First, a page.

Being young and full of energy, it didn’t take long for the Laindon contingent left to wander around the Grays shopping while waiting for the ENO coach service at 2.0pm to take us home to Laindon. Although for most of us this was a first visit, as it turned out, it was the first of many and over time I, personally, got to know the town quite well. It always, to me, seemed a busy and bustling place and, on this first visit, that impression was soon brought home to us as it coincided with one of those particularly active in the calendar of the “Battle of Britain”. While we Palmers pupils were running about all over the place in the middle of Grays one of the innumerable “dogfights” between the RAF and the Luftwaffe that characterised that period of the war broke out over our heads, accompanied by anti-aircraft gun fire, rattling machine-gun fire and the wailing of the air-raid warning siren. Unlike at Laindon where when such events took place, shoppers stood and stared watching the way things would develop, the ARP’s personnel and the Police in Grays became very active clearing shops of customers and herding them into the air-raid shelters that were scattered along the High Street. Needless to say, the Police, in particular, became very annoyed to find that among the pedestrians they had to deal with, were a lot of quite young school children all identifiably clad in the distinctive Palmer’s Boy’s School uniform. The school authorities were told in no uncertain terms that the situation they had created by closing half the school at 12:30pm on Mondays, Wednesdays and Fridays and leaving us to roam around until 2:00pm could not be allowed to continue. I do not know what other possible solutions were considered but shortly after it was decided that on the days when sessions finished at 12:30, any pupils that produced a note stating that their travel arrangements home would result on an excessive wait was granted the permission to leave the school while lessons were still in session in sufficient time to catch an earlier service.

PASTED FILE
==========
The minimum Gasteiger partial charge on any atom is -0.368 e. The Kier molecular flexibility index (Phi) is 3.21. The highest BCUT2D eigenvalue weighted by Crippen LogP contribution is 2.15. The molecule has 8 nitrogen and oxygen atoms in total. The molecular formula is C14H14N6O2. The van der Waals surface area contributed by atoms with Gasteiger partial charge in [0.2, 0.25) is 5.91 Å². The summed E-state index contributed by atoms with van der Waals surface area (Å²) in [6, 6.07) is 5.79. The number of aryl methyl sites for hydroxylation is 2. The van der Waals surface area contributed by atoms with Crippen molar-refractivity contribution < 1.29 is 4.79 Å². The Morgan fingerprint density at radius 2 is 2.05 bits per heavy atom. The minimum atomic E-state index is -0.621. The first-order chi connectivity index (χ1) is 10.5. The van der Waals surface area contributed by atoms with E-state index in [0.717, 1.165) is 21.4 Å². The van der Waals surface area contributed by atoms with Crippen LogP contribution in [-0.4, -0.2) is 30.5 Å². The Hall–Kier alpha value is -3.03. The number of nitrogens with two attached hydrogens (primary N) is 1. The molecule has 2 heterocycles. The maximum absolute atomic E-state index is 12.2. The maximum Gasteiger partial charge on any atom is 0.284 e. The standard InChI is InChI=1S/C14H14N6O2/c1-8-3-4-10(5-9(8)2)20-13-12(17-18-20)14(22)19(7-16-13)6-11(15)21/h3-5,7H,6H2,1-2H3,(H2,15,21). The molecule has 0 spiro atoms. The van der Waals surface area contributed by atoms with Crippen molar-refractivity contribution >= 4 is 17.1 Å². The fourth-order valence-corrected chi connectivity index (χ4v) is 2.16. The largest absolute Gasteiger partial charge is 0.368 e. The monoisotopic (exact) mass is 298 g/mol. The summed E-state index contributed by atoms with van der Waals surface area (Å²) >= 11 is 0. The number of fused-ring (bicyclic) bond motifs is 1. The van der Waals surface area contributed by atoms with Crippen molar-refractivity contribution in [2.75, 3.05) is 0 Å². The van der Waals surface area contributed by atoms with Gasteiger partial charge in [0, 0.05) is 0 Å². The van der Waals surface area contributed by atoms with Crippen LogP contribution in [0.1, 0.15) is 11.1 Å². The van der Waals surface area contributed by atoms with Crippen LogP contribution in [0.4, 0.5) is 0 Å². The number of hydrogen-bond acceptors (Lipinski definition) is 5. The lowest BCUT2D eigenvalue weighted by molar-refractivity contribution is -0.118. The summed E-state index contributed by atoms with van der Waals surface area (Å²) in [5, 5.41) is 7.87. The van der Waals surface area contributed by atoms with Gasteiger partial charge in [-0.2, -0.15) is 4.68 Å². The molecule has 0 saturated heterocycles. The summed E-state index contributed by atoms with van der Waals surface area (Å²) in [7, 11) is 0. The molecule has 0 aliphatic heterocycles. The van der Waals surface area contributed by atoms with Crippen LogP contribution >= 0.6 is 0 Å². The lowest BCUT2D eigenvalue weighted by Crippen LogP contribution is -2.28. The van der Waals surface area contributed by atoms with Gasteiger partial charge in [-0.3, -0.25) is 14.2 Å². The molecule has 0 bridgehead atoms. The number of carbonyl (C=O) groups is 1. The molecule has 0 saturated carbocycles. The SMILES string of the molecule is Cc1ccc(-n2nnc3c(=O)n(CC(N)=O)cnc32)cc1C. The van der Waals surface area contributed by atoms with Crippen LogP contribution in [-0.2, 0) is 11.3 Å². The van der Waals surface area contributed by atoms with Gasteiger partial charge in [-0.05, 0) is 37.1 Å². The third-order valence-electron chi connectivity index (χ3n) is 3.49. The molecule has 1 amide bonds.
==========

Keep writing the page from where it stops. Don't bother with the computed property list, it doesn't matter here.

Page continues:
For all those Laindon area that travelled by the ENO Tilbury Riverside to Harwich service this meant leaving the classroom at approximately 11:55am to catch the coach from the stop in Palmer’s Avenue just after mid-day on those three days every week. As the last teaching session of the day was timed from 11:45am until the 12:30pm break for lunch, this meant the teaching time three times a week for whatever subject or subjects was reduce to just 10 minutes. Just how long this emergency arrangement, which hardly proved to be sufficient for good progress in the subjects affected to be made lasted, I can not recall. It so happened that on two of the days where this arrangement applied, my sessions involved French and Latin. I never was any good at languages!